How important is the ability to play golf to the success of your career as a civil engineer?
Should success come down to my performance in a round of golf, then it seems I will be condemned to a life as office boy, never having picked up a club in my life! Social activities in the office are a great way of meeting people, clients, customers, colleagues, competitors. However, social activites used by the greedy to ensure professional climbing, no.
David Cormie, 22, structural engineer, Warrington
I have played but concluded that I was not destined to be a great golfer. I now suspect that my lack of interest in golf is almost certainly the reason that, regardless of the quality of my work and my commitment to my employer, golf playing colleagues (who by coincidence also happen to be male) have progressed far higher and more rapidly than I have. I conclude that playing golf is extremely important to my career and shall start an intensive course of tuition immediately.
PS. Would this constitute CPD?
Andria Hubbard, 33, structural engineer, Exeter
When my fellow engineers take to the golf course the design office is perhaps only 50% occupied. I am therefore able to take advantage of the reduced demands on the computer network, printers, photocopiers, etc, and find that my work output increases significantly.
However, unlike the rapid progress of my schemes, the same cannot be said of my career!
Robert Armstrong, 50, engineer, Merseyside
I believe it is important for one's career prospects to be noticed by senior management and to have a non office environment in which to talk to them. However, golf is not the only method of achieving this and I have worked in other offices where it is more important to sail, play football or just drink at the pub.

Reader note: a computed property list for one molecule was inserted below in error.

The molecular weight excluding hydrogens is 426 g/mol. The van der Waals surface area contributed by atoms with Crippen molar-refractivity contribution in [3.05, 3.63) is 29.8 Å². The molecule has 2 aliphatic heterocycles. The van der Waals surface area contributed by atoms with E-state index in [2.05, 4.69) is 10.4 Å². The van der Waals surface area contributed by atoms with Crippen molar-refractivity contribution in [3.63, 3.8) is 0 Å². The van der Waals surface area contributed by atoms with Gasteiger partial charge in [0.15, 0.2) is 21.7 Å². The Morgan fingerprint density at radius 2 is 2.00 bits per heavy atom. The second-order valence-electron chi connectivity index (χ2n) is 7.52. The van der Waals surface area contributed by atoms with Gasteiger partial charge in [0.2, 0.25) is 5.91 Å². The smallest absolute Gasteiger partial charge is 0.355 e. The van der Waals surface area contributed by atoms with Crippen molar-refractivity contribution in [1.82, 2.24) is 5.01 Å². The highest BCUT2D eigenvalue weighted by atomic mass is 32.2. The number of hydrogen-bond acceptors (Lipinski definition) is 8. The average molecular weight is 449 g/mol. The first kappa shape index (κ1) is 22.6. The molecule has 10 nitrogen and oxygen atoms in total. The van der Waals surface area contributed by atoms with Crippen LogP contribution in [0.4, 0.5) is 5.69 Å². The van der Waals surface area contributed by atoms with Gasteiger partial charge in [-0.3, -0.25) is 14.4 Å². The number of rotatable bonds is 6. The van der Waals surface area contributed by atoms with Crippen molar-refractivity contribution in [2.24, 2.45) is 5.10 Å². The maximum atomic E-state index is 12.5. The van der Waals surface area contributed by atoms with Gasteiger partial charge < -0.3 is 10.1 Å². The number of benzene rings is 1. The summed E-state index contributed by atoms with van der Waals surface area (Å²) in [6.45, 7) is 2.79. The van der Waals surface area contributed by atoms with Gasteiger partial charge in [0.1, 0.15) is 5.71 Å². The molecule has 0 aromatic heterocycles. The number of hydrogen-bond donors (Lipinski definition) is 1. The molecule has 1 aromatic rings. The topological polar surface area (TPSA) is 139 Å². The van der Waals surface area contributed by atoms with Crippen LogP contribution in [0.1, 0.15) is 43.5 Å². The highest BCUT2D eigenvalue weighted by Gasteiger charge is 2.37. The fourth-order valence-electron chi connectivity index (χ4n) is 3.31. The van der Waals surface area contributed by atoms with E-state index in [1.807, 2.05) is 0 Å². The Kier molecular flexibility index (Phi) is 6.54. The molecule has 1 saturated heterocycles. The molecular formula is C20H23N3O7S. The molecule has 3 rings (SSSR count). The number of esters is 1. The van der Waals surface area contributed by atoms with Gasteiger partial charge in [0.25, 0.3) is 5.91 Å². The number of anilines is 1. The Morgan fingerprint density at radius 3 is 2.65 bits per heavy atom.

Lucy Wynn, 30, wastewater engineer, Cambridge
I don't think playing golf does anything for your career prospects and most of the people I know feel the same way about it. A jolly good evening down the local is a much better way of networking.
Mark Cowieson, 24, site civil engineer, London
I am not aware that playing golf has had any bearing on my career as a civil engineer.
Shame really, because I do play and being in Scotland, there is ample opportunity to do so.
Mark Finch, 32, offshore engineer, Scotland
I didn't believe people played golf as part of their career enhancement except in the unreality of Morse and Columbo. Oh how naive! Since bandying this question around my eyes have been opened.
There seem to be plenty of senior staff who attribute playing golf to their success. The crux of this matter is, therefore, if you can socialise with people who influence your career it will be beneficial.
If playing golf is that medium then play golf. I shall have to give the matter of taking it up some serious thought!
Yvette Powell, 27, project engineer, Watford